Here’s why oil giant Saudi Aramco is selling bonds like it’s a government

  • Written by MarketWatch
  • Published in Economics

As billions of orders rush in for the inaugural bond offering of Saudi Arabia’s state-backed oil firm, Aramco, some are wondering why a state-backed company is asking to borrow at a rate so close to that of Saudi government debt.

Aramco, like other so-called quasi-sovereigns, might be expected to price its first debt sale with yields higher than those offered on the debt of its related government, rewarding investors for the inherent higher risk. But Aramco’s debt offering has turned that conventional wisdom on its head, with CreditSights analysts saying it could even sell at a higher price, and a lower yield, than Saudi Arabian bonds. Bond prices move inversely to yields. Aramco is expected to price its bonds later on Tuesday.

Analysts say strong demand from income-hungry investors and the impressive finances of the largest and most-profitable[1] oil company in the world have helped anchor the deal. In a world of negative to low interest rates, Aramco has perked up the interest of bond buyers impressed by the firm’s net earnings of around $110 billion in 2018, around four times the size of Aramco’s total debt.

And with Aramco’s order book now climbing into the realm of $100 billion for a debt issue estimated to be around $12 billion[2], according to Reuters, the incredible demand could tip the scales. This compares with CVS Health CVS, -0.47%[3]  when the pharmaceutical company attracted around $120 billion of orders for its bond sale, which helped fund its acquisition of Aetna last year.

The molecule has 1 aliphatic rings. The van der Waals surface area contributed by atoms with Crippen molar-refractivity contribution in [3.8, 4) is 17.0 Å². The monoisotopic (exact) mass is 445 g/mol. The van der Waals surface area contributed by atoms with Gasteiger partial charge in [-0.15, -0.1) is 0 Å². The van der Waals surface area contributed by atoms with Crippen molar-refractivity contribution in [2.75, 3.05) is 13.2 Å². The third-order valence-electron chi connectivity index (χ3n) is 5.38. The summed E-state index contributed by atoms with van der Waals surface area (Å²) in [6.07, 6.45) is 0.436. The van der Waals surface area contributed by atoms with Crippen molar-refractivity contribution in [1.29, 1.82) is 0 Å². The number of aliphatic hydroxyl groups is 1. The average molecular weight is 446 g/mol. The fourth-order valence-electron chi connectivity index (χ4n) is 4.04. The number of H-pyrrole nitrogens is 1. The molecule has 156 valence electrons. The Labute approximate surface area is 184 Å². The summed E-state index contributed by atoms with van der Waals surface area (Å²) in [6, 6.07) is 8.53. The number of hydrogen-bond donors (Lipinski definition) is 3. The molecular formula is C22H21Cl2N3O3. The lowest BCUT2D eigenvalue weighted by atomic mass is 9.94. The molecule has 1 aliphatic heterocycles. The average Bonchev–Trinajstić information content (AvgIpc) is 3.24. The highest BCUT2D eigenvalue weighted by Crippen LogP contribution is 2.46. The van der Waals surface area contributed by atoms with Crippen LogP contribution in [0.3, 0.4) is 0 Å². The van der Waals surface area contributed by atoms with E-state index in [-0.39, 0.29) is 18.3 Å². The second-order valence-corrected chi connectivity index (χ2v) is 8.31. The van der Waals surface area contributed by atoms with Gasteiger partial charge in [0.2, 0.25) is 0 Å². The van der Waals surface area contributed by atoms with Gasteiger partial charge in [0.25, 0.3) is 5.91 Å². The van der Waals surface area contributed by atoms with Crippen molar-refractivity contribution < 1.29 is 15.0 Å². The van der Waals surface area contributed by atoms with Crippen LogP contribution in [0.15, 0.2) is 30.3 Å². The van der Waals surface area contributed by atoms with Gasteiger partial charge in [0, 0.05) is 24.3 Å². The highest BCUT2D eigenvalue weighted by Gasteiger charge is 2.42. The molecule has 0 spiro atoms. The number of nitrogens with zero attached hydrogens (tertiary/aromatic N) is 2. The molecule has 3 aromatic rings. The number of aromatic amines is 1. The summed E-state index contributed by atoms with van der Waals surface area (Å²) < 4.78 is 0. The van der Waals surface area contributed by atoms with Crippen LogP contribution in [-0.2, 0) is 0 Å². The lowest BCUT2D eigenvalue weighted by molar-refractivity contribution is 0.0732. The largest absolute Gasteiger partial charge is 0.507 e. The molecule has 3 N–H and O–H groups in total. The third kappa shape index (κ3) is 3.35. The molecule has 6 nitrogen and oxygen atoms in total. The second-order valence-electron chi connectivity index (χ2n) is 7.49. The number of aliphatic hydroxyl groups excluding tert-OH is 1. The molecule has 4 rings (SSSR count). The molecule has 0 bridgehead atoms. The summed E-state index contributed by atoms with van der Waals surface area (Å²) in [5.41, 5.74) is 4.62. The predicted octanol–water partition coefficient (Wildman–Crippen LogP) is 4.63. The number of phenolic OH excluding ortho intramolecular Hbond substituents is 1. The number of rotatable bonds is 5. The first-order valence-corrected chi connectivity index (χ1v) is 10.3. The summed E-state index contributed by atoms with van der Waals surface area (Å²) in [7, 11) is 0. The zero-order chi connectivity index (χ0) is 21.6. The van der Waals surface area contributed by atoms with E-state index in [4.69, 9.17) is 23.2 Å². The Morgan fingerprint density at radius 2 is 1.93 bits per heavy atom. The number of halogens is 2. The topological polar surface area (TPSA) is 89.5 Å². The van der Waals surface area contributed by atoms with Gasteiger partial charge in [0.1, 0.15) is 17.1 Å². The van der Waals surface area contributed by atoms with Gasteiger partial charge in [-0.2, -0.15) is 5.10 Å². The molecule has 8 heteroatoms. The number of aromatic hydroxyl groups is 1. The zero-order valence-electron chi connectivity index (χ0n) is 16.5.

Though unlikely, the sheer appetite, and thus liquidity, in Aramco’s debut bond issue could push its yields briefly below infrequently traded Saudi Arabian debt, said Adrian Helfert, director of multi-asset portfolios at Westwood Holdings.

Even though investors see Aramco and Saudi Arabia as one and the same, quasi-sovereign firms lack an explicit government guarantee, presenting ambiguity on the possibility of a government-led rescue if Aramco risks defaulting on its debts. That uncertainty has historically led bond buyers to demand extra compensation relative to a sovereign government.

State-owned oil firms such as Brazil’s Petrobras PETR3, -1.34%[4]   and Mexico’s Pemex offer borrowing rates surpassing their respective country’s bonds.

And take Saudi Basic Industries and Saudi Electric Company, two state-backed firms that sold debt last year. Bonds for both companies eventually carried yields of around 20 to 70 basis points above comparable Saudi Arabian government paper, according to CreditSights....

Helfert said investors analyzing quasi-sovereign entities look at three factors — a country’s economic strength, the health of the company’s finances and whether the government sees the

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